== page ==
Welcome to Carys Bray, author of The Museum of You.
Thank you for having me, Ruby. I love being asked about favourite books – I have so many of them! I felt I had to impose some sort of limits on the choosing or it would be far too difficult, so I decided to pick ten of the best books I’ve read in the past 2 years.
- Fates and Furies by Lauren Groff
This examination of a marriage is a real tour de force. Written in two parts, Fates and Furies gives readers a 360˚ view of a relationship. The filling in of various gaps (that the reader may not have even noticed) in the second half of the novel is what really makes it an utter pleasure to read.
- The Trouble with Goats and Sheep by Joanna Cannon
I so enjoyed this debut novel. Set in 1970s England, The Trouble With Goats and Sheep follows Grace and Tilly as they try to solve the mystery of neighbour Mrs Creasy’s disappearance. I especially loved Cannon’s fresh language and imagery.
- A Spool of Blue Thread by Anne Tyler
‘It was a beautiful, breezy, yellow-and-green afternoon…’ This is how matriarch Abby Whitshank always begins the story of how she and Red fell in love. As a reader, you know there has to be more to the story than Abby reveals and, sure enough, Tyler takes Abby’s account, and other family legends, and dissects/explodes them, exploring the difference between what occurred and what is remembered, and the gaps between what was said and what was meant. At the same time, Tyler also facilitates the creation of new family stories, and so the process begins again.
- The Fair Fight by Anna Freeman
This historical novel about a female boxer is pacey, atmospheric and accomplished. It’s packed full of passion and pugilism, and warmth and wit. I started reading it in a hotel room when I was away at a writing event. I read it until the early hours and then all the way home on the train. It would make a fantastic TV series (fingers crossed).
- The Department of Speculation by Jenny Offill
Jenny Offill’s novel about marriage, parenthood and the creeping doubts of middle age is told in fragmentary paragraphs and glorious prose. I read it on the train while quietly laughing to myself. There were so many moments when I wished I had a pen so I could underline particularly wise or prescient observations.
- A Visit From the Goon Squad by Jennifer Egan
This fragmentary, non-linear novel works like a jigsaw puzzle, and while there were times when it got the better of me, there were also moments when it was deliciously surprising and original. I especially enjoyed the chapter told in Powerpoint – I thought it was one of the most extraordinary things I’d ever read.
- We Don’t Know What We’re Doing by Thomas Morris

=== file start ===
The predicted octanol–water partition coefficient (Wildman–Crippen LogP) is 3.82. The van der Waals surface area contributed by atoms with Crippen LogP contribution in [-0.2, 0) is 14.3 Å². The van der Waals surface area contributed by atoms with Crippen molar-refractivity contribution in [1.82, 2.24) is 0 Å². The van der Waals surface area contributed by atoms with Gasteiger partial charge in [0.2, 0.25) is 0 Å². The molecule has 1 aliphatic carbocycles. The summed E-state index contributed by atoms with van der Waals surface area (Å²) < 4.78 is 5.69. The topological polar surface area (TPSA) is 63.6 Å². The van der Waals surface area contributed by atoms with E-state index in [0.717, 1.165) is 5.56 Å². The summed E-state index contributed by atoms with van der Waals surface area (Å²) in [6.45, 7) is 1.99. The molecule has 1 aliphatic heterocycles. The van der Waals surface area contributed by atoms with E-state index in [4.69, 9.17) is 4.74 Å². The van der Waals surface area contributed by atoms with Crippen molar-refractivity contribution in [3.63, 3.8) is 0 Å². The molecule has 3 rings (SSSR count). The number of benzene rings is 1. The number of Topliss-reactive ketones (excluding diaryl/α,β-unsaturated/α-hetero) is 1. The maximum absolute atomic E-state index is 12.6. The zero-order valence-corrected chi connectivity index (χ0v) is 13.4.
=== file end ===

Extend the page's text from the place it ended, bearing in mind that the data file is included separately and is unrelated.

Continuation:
One of the best short story collections I’ve read this year. I believed in all of the characters, from the old men to the nursery nurses – they were beautifully drawn and the stories were excellent.
- A Portable Shelter by Kirsty Logan
Another of the best collections I read this year. A Portable Shelter is set on the north coast of Scotland. These stories of domestic werewolves and child-eating witches, selkie fishermen and broken-toothed dragons aren’t just skilfully told, they’re also written with flare and imagination.
- Love, An Index by Rebecca Lindenberg
These poems, about the disappearance of Lindenberg’s partner while hiking in Japan, are beautifully written evocations of love, loss and the pain and pleasure of remembering. I particularly like the poem ‘Losing Language: A Phrasebook’ which offers translations of a variety of condolences.
- All My Puny Sorrows by Miriam Toews
I loved this book. It’s a comic novel about a sibling relationship and suicide – that’s a hard sell, isn’t it? But it’s humane and beautiful, and it’s as sad as it is funny. I’ve been recommending it to people ever since I read it approximately 18 months ago. My brother took his own life in May. It’s a shock to wake up each morning and remember that he isn’t here anymore. All My Puny Sorrows suddenly resonates in a different way: I plan to reread it in the coming months.
The Museum of You by Carys Bray is published on 16 June 2016.
Clover Quinn was a surprise. She used to imagine she was the good kind, now she’s not sure. She’d like to ask Dad about it, but growing up in the saddest chapter of someone else’s story is difficult. She tries not to skate on the thin ice of his memories.
Darren has done his best. He’s studied his daughter like a seismologist on the lookout for waves and surrounded her with everything she might want – everything he can think of, at least – to be happy.
What Clover wants is answers. This summer, she thinks she can find them in the second bedroom, which is full of her mother’s belongings. Volume isn’t important, what she is looking for is essence; the undiluted bits: a collection of things that will tell the full story of her mother, her father and who she is going to be.
But what you find depends on what you’re searching for.